Michele Zarri, head of international standardisation and IP management, Deutsche Telekom, UK, is speaking on VoLTE vs OTT Voice on Day Two of the LTE World Summit, taking place on the 24th-26th June 2013, at the Amsterdam RAI, Netherlands. Speaking ahead of the show, Zarri explains why he feels the operator provided voice services will still offer benefits to consumers over OTT VoIP applications.
What is your timeline for VoLTE and what benefits will it bring?
Early versions of VoLTE have already been launched in some markets such as Korea and Hong Kong. Operators are currently focussing on deploying LTE, but deployment of IMS platforms, accelerated by the desire to launch Joyn, is taking place simultaneously. Additionally, given the availability of devices compliant to the GSMA’s IR.92 standard, expected during the course of 2013, there is no technical impediment to launching VoLTE. As a consequence I expect to see commercial services rolled out by the end of this year (2013) in most developed markets with international roaming launched within two years after that.
From an operator point of view, the main benefit of VoLTE is being able to provide the voice service natively over the packet switched access, while avoiding disruption to back-office processes. This removes the last constraint justifying the running of circuit-switched networks; therefore achieving the objective of moving fully to the more efficient packet-switched access.
What appeal will VoLTE have to consumers over and above their favourite OTT apps?
Today customers are already replacing the mobile operators offered voice service with their favourite OTT application. The reasons why OTT apps have not been adopted in large scale therefore is not the availability of broadband mobile access, but due rather to the benefits offered by operator-supplied voice. Such advantages will not be lost in the migration to VoLTE. What I am thinking of is reach (call and be called by anyone), security (a trusted relationship with the operator and strong encryption), privacy (user data is safe with an operator), familiar interface (voice client is natively integrated in the handset), seamless user experience (use of phone numbers, set of supplementary services), predictability (well-known charging scheme) and, last but not least, quality, as the network is configured to prioritise voice traffic over other types of traffic.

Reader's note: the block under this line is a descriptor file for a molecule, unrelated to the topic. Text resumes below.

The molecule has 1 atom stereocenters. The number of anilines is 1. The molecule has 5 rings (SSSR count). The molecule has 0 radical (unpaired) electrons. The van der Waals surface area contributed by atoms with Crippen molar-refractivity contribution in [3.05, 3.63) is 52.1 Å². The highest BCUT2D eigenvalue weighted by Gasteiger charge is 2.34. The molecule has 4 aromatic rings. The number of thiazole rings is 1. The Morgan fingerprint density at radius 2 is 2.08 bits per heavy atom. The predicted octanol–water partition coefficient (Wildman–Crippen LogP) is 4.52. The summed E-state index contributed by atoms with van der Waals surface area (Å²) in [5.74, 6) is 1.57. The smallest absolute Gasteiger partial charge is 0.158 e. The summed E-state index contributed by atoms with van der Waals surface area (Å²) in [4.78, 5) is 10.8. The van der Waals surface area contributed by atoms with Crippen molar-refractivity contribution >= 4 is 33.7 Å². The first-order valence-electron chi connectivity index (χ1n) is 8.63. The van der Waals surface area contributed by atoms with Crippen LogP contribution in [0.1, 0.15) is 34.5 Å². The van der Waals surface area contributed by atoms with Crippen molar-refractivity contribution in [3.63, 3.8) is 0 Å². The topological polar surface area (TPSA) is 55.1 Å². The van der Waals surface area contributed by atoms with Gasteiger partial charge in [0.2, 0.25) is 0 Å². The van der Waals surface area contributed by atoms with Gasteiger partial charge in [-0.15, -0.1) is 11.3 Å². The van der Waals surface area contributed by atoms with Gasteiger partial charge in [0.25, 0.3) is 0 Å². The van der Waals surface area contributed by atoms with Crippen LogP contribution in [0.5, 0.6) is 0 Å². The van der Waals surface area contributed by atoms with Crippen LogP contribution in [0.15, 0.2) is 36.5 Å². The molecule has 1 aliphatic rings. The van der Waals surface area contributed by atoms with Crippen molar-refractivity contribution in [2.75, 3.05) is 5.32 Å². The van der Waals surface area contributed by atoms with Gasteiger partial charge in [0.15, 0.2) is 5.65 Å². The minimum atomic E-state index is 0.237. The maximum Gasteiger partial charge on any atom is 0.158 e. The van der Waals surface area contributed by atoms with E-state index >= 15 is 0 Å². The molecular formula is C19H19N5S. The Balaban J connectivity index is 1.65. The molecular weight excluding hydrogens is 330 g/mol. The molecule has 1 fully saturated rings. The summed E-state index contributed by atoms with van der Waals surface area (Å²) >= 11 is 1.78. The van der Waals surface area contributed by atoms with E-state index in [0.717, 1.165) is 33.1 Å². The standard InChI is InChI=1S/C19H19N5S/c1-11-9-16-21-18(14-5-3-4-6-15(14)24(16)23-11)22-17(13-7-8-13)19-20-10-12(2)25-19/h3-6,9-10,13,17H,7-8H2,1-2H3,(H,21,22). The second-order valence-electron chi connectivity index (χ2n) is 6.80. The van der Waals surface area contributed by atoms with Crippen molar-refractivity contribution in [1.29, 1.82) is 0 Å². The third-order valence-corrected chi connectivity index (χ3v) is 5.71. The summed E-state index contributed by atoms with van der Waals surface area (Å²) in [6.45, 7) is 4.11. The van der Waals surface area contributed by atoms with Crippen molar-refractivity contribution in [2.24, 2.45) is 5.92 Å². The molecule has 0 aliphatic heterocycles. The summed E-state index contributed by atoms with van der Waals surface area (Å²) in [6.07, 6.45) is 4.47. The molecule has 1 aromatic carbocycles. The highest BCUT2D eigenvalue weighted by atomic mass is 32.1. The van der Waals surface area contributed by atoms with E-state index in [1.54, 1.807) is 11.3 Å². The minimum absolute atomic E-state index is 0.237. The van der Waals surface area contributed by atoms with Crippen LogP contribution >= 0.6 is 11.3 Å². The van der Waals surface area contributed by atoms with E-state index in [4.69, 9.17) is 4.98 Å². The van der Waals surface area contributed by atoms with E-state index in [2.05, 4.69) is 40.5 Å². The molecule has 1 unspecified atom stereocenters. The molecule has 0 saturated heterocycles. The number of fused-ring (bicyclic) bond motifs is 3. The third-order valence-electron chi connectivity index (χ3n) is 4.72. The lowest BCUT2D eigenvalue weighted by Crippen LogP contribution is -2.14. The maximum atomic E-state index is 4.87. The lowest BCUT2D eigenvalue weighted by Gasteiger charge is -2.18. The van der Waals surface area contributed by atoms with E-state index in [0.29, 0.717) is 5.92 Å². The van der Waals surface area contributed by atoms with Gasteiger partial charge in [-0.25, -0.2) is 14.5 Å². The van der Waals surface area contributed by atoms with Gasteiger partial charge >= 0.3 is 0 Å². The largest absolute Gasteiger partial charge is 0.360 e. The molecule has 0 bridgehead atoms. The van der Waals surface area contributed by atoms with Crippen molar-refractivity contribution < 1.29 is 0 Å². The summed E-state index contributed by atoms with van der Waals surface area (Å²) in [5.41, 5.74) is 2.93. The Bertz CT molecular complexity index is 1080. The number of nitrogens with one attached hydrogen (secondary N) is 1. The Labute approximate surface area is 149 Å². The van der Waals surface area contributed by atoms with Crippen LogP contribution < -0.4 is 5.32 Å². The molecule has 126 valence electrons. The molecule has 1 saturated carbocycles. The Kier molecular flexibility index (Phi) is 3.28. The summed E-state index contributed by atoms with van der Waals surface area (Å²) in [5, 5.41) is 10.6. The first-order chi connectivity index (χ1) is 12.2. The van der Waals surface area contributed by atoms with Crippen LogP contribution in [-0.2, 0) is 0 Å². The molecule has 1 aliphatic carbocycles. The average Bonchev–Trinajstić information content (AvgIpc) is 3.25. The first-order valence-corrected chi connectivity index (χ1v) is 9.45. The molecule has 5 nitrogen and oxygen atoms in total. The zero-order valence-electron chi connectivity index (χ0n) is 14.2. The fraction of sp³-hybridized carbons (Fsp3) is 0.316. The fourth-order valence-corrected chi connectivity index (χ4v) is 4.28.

Will VoLTE sound significantly better than current voice calls?
Calls between two VoLTE users will use the HD voice codec, resulting in a far superior experience. In fact HD Voice is already available over 3G networks, therefore in time the vast majority of the mobile to mobile calls will enjoy the benefits of such a codec. Fast forwarding a few years, as IMS allows the device of the caller and of the called party to negotiate the codec used, it is imaginable that new and more powerful codecs will be introduced and used for Voice over IMS calls.
Why was VoLTE not baked into LTE from initial launch of the technology?
The goal of 3GPP when developing LTE was primarily to create a radio technology that could meet the IMT‑advanced requirements issued by ITU, therefore the service layer was not in focus. Furthermore, in 2008, when the LTE specifications were released, IMS was already a three-year old technology and earmarked as the means to create voice services over a packet switched access. In fact, you will notice that no service except connectivity was, to use your expression, baked into LTE, though the low-latency target and support for guaranteed bit-rate were evidently tailored for the support of voice and other multimedia services.
Is any kind of VoLTE launch practical without SRVCC widely implemented? (In a network without SRVCC implemented, please explain what happens when a VoLTE call is made to a handset that goes out of LTE coverage?)
Indeed SRVCC will be important functionality in the early days of VoLTE due to the expected patchy LTE coverage. However, when operators start rolling out voice over HSPA, which has also been profiled in GSMA, the occurrence of SRVCC events will become much less frequent, since the far more efficient packet switched handover will be used instead to move from LTE to 3G. Other positive aspects are that field tests by Deutsche Telekom have shown that the predicted long interruption of the service in case of SRVCC have been overestimated.
As a VoLTE call would fail when the handset goes out of coverage, operators are unlikely to deploy VoLTE until SRVCC is available and will instead rely on CS Fallback, whereby the handset moves to a legacy access technology prior setting up a call.
Do you believe that RCS services can genuinely help the industry compete with OTT?
Contrary to this widespread misconception, competing with OTT is not the goal of Deutsche Telekom. Arrogant as it may sound, Deutsche Telekom will not lower its standards to those of some of the OTT offers currently available to consumers. The goal of RCSe is instead to offer an integrated and secure service for which there is demand in the market, adding all the benefits described above for VoLTE as well as other specific ones. RCS will also show that even traditional mobile operators can offer innovative services. For example, Joyn is a product based on the RCS-e standard and provided by the mobile operator community. The next version of RCS will be fully supported by IMS, bringing additional benefits for the consumer.